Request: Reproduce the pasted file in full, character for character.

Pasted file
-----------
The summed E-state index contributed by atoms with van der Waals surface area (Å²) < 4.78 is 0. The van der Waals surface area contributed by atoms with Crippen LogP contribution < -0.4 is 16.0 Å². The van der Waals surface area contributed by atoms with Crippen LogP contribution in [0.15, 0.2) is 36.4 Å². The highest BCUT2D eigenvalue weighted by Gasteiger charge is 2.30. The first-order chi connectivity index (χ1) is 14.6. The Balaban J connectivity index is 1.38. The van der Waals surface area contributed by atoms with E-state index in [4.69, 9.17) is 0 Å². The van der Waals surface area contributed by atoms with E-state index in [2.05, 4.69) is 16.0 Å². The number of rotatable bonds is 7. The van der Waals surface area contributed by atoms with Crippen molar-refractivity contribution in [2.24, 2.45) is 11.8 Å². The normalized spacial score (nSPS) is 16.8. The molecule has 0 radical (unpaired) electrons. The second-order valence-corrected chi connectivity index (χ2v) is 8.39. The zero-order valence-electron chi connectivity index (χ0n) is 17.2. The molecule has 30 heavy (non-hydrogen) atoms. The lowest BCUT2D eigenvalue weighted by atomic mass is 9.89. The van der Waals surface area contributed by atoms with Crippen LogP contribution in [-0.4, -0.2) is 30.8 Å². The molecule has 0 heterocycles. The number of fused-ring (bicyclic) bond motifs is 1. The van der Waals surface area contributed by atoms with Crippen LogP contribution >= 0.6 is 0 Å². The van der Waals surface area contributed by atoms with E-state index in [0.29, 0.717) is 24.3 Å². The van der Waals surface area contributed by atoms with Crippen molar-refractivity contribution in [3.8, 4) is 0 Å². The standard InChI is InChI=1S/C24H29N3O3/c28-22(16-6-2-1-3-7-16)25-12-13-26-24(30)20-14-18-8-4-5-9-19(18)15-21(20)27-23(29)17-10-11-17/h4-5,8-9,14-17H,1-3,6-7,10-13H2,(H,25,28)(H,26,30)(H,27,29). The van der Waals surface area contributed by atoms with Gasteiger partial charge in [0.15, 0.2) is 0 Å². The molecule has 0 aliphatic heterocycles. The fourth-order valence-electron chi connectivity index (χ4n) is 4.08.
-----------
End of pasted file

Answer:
The summed E-state index contributed by atoms with van der Waals surface area (Å²) < 4.78 is 0. The van der Waals surface area contributed by atoms with Crippen LogP contribution < -0.4 is 16.0 Å². The van der Waals surface area contributed by atoms with Crippen LogP contribution in [0.15, 0.2) is 36.4 Å². The highest BCUT2D eigenvalue weighted by Gasteiger charge is 2.30. The first-order chi connectivity index (χ1) is 14.6. The Balaban J connectivity index is 1.38. The van der Waals surface area contributed by atoms with E-state index in [4.69, 9.17) is 0 Å². The van der Waals surface area contributed by atoms with E-state index in [2.05, 4.69) is 16.0 Å². The number of rotatable bonds is 7. The van der Waals surface area contributed by atoms with Crippen molar-refractivity contribution in [2.24, 2.45) is 11.8 Å². The normalized spacial score (nSPS) is 16.8. The molecule has 0 radical (unpaired) electrons. The second-order valence-corrected chi connectivity index (χ2v) is 8.39. The zero-order valence-electron chi connectivity index (χ0n) is 17.2. The molecule has 30 heavy (non-hydrogen) atoms. The lowest BCUT2D eigenvalue weighted by atomic mass is 9.89. The van der Waals surface area contributed by atoms with Crippen LogP contribution in [-0.4, -0.2) is 30.8 Å². The molecule has 0 heterocycles. The number of fused-ring (bicyclic) bond motifs is 1. The van der Waals surface area contributed by atoms with Crippen LogP contribution >= 0.6 is 0 Å². The van der Waals surface area contributed by atoms with E-state index in [0.29, 0.717) is 24.3 Å². The van der Waals surface area contributed by atoms with Crippen molar-refractivity contribution in [3.8, 4) is 0 Å². The standard InChI is InChI=1S/C24H29N3O3/c28-22(16-6-2-1-3-7-16)25-12-13-26-24(30)20-14-18-8-4-5-9-19(18)15-21(20)27-23(29)17-10-11-17/h4-5,8-9,14-17H,1-3,6-7,10-13H2,(H,25,28)(H,26,30)(H,27,29). The van der Waals surface area contributed by atoms with Gasteiger partial charge in [0.15, 0.2) is 0 Å². The molecule has 0 aliphatic heterocycles. The fourth-order valence-electron chi connectivity index (χ4n) is 4.08.